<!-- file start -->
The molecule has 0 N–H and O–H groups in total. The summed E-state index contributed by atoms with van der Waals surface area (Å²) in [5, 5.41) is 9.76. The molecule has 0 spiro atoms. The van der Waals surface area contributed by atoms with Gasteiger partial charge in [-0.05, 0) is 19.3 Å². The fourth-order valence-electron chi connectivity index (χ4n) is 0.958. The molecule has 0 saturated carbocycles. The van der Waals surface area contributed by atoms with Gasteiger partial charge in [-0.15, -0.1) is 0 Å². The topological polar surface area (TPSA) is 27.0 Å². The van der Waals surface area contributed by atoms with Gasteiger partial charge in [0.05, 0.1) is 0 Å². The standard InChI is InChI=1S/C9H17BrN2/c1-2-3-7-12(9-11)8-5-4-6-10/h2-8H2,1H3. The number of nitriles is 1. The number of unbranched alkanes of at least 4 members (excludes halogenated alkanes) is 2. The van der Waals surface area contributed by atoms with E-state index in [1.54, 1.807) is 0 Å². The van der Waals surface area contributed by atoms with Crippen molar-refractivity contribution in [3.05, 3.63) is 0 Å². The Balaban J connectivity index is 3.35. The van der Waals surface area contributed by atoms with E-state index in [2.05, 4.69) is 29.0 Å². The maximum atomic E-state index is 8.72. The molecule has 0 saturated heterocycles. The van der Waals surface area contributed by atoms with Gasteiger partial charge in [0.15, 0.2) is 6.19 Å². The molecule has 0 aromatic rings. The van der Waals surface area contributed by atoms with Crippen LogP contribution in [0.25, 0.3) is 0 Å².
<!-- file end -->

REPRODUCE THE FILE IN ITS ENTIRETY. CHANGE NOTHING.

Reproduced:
The molecule has 0 N–H and O–H groups in total. The summed E-state index contributed by atoms with van der Waals surface area (Å²) in [5, 5.41) is 9.76. The molecule has 0 spiro atoms. The van der Waals surface area contributed by atoms with Gasteiger partial charge in [-0.05, 0) is 19.3 Å². The fourth-order valence-electron chi connectivity index (χ4n) is 0.958. The molecule has 0 saturated carbocycles. The van der Waals surface area contributed by atoms with Gasteiger partial charge in [-0.15, -0.1) is 0 Å². The topological polar surface area (TPSA) is 27.0 Å². The van der Waals surface area contributed by atoms with Gasteiger partial charge in [0.05, 0.1) is 0 Å². The standard InChI is InChI=1S/C9H17BrN2/c1-2-3-7-12(9-11)8-5-4-6-10/h2-8H2,1H3. The number of nitriles is 1. The number of unbranched alkanes of at least 4 members (excludes halogenated alkanes) is 2. The van der Waals surface area contributed by atoms with E-state index in [1.54, 1.807) is 0 Å². The van der Waals surface area contributed by atoms with Crippen molar-refractivity contribution in [3.05, 3.63) is 0 Å². The Balaban J connectivity index is 3.35. The van der Waals surface area contributed by atoms with E-state index in [2.05, 4.69) is 29.0 Å². The maximum atomic E-state index is 8.72. The molecule has 0 saturated heterocycles. The van der Waals surface area contributed by atoms with Gasteiger partial charge in [0.15, 0.2) is 6.19 Å². The molecule has 0 aromatic rings. The van der Waals surface area contributed by atoms with Crippen LogP contribution in [0.25, 0.3) is 0 Å².